Its meaningless to compare Tengah to a car heavy matured estate with over crowding stations. I am sure its not HDB or LTA intend to develop Tengah MRT stations to be as crowded as Bishan or AMK.we can see you really love LRTs, but the math doesn't support that Tengah can't survive without LRT.
you quote 45000 households for Tengah and postulate that autonomous vehicles (which include driverless buses) plus the 3 MRT stations can't handle the number of people. Here's some data for perspective (data from Singstat 2010):
AMK has 60,000 households and only 2 MRT stations.
Bishan (which is supposedly about the same size as Tengah) has 27,000 households and 1 MRT station.
Toa Payoh has 43,000 households with 3 MRT stations.
Yishun has 54,000 households with 2 MRT stations.
(Yes, the NSL has a higher capacity...)
Sadly, you have little confidence in autonomous vehicles and adore LRTs. Ironically, LRT is an autonomous type of transport, only difference is that it is above ground and does not contribute to road traffic. With Tengah designed to be car-lite, with a proper approach to traffic management, there should be no problems for autonomous vehicles to be better than LRT. Besides, the LRT tracks also take up space that could otherwise be more lanes on the road.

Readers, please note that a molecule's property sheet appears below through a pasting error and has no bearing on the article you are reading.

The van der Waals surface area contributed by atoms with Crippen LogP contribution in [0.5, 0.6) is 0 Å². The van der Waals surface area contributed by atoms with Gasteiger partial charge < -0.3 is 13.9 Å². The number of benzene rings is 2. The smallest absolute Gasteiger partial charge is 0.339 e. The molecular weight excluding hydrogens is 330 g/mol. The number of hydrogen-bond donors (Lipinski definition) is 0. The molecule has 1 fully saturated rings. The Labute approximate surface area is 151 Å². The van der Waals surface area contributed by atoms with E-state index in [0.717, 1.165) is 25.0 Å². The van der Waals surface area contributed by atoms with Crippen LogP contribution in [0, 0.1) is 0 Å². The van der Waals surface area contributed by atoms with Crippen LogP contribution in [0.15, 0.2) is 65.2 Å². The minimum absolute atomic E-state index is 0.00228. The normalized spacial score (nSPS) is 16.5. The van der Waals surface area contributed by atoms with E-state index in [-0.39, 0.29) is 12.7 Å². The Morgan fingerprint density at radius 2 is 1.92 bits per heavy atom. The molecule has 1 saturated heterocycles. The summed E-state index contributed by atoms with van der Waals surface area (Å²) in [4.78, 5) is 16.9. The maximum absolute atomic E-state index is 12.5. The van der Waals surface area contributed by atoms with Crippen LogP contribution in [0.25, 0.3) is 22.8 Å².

Yes, I still have my reservation of AV technology being deploy in a non controlled environment such as HDB estate. Even LTA says they envisioned that robot buses to run scheduled services during off-peak periods to complement human-driven ones, while driverless shuttles can be summoned on demand by commuters.
The other consideration for AV is operating cost. Will it cost as much as bus or will it cost similar to taxi. If AV need a dedicated track, it will still take up land space. However the good thing about elevated track is that below the track it can be turn into PCN.
And yes, seeing is believing. So until AV technology is tried and tested in real HDB environment, AV technology will still be a complimentary transport system.